Natural Gas Storage Summary
For natural gas report week, January 16, 2020, the EIA reported a net decrease in natural gas storage of 109 Bcf, exceeding projections ranging from a withdrawal of 87 Bcf to a draw of 106 Bcf. Last year for the same week there was a withdrawal of 82 Bcf and the five-year average is a withdrawal of 184 Bcf.
Working gas in storage was 3,039 Bcf as of Friday, January 10th, 2020 per EIA estimates. Inventory was reported at 494 Bcf (19.4%) higher than last year for the same week and 149 Bcf (5.2%) more than the five-year average of 2,890 Bcf.
Natural Gas Market Recap
Natural Gas Weekly - Three Things To Watch
Natural Gas Report – January 16, 2020
Overall natural gas demand dropped by 3% from last week with residential/commercial, power generation, and industrial declining 4%, 3%, and 1%, respectively. Exports to Mexico increased 5% while LNG exports declined slightly from last week. Total supply fell by 1% as production generally remained consistent and imports from Canada decreased by 25% on lower Midwest and Northeast demand.
Comparatively, residential/commercial is down 6.9 Bcf/d thus far into January 2020 compared to January last year. Production has averaged 92.1 Bcf/d for January 2020, up 4.3 Bcf/d from January 2019.
So far this withdrawal season, the average rate of withdrawal is 15% less than the five-year average. If the rate of withdrawal from storage matched the five-year average of 14.7 Bcf/d from now until March 31, storage inventory would be 1,846 Bcf on March 31 which is 149 Bcf higher than the five-year average of 1,697 Bcf.
Despite a larger-than-expected storage draw posted Thursday, natural gas prices looked past short-term wintry weather to longer-term, above-average temperatures forecast through the end of January. Hours after the EIA posted their weekly storage numbers, NYMEX prompt month trading started to challenge the $2 mark. The Henry Hub spot price fell to $1.98/Dth Wednesday, the lowest spot price since April 2016 and the lowest spot price for Henry Hub in January trading since 1999. Elsewhere, spot prices remained a reflection of temperatures. Above-average temperatures put downward pressure on prices and areas of cold and snow generally brought increases, albeit temporary, in spot prices.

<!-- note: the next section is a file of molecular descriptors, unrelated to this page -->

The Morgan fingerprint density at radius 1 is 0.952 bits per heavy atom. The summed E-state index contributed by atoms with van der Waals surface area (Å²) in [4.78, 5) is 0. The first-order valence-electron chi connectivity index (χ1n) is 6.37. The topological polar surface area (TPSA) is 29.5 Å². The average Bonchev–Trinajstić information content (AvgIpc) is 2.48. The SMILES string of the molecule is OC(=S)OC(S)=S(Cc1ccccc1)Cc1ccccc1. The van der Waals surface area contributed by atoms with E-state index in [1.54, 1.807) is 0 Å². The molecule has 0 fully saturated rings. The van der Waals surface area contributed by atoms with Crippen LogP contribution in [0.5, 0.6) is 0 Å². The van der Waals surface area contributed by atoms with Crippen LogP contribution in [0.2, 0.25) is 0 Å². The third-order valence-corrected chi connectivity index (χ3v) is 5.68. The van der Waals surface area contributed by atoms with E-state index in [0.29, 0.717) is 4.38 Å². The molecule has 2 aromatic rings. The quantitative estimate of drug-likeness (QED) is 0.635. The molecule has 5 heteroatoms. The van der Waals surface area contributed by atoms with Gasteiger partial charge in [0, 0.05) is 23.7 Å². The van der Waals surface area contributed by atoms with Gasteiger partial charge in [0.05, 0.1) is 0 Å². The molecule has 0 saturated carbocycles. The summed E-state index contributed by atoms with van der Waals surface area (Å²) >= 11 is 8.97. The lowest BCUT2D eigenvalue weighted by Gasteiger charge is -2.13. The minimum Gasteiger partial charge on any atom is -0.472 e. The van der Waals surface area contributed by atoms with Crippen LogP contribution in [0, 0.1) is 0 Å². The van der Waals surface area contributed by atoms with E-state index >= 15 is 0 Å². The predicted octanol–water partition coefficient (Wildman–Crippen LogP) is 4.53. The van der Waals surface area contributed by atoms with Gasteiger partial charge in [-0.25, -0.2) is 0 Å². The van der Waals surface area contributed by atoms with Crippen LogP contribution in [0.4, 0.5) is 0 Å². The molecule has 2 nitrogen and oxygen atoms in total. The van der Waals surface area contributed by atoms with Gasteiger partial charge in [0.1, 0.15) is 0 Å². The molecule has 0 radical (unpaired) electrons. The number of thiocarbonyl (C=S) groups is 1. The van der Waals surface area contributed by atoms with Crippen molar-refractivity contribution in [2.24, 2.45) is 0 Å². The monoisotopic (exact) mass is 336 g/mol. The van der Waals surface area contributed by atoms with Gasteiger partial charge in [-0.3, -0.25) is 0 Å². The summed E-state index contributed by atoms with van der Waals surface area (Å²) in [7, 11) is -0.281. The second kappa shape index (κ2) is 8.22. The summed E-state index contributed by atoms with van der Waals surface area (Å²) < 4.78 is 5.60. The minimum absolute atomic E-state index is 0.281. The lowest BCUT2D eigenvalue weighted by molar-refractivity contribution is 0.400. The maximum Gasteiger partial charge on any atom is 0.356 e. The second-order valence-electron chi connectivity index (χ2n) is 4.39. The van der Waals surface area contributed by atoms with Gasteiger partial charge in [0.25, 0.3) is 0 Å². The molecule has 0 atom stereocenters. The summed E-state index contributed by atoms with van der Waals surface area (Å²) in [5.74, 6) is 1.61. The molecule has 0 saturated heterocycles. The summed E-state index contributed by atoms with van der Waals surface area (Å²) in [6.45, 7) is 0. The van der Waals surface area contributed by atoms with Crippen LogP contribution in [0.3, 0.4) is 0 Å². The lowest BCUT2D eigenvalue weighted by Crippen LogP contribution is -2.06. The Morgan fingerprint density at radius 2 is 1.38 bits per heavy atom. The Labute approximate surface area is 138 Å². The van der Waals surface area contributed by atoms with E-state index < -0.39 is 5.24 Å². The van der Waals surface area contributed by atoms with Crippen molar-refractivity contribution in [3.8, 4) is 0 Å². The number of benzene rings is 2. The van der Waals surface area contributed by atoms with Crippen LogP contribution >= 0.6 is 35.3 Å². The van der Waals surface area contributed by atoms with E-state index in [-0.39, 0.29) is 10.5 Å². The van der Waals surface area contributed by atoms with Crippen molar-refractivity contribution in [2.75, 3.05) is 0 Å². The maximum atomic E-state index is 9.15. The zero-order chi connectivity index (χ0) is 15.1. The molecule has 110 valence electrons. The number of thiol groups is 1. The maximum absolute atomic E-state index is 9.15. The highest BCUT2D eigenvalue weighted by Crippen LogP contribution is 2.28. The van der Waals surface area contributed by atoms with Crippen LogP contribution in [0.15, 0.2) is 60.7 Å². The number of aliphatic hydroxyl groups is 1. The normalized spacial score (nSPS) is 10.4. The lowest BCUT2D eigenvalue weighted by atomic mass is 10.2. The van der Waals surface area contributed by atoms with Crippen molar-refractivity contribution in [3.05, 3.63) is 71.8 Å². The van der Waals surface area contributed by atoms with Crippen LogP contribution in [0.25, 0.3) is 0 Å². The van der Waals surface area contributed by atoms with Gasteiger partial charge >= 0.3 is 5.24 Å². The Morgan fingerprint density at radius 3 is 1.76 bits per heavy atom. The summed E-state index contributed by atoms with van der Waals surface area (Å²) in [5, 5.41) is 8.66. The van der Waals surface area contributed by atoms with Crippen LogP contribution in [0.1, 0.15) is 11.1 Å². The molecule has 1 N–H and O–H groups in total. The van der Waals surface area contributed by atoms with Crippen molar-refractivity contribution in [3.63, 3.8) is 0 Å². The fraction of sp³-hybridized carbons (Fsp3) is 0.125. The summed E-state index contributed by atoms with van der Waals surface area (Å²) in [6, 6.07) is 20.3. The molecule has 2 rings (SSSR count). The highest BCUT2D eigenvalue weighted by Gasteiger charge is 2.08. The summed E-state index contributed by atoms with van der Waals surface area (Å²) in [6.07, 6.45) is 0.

3. A Look Ahead
The EIA’s most recent Short Term Energy Outlook provided two-year forecasts including expectations that natural gas production will average 94.7 Bcf/d through 2020 before leveling off at 94.1 Bcf/d in 2021. The EIA anticipates exports (both pipeline and LNG) will average 7.3 Bcf/d in 2020 and 8.9 Bcf/d in 2021, a 3.6 Bcf/d increase from 2019.
Power generation related demand is expected to remain steady, 37% in 2019, 38% in 2020, and 37% in 2021. The contribution from renewables is projected to grow from 17% in 2019 to 22% in 2021. Conversely, coal’s share of electricity generation is expected to fall from 24% in 2019 to 21% in 2021. Nuclear generation is forecasted to drop slightly to less than 20% by 2021, the result of reactor retirements.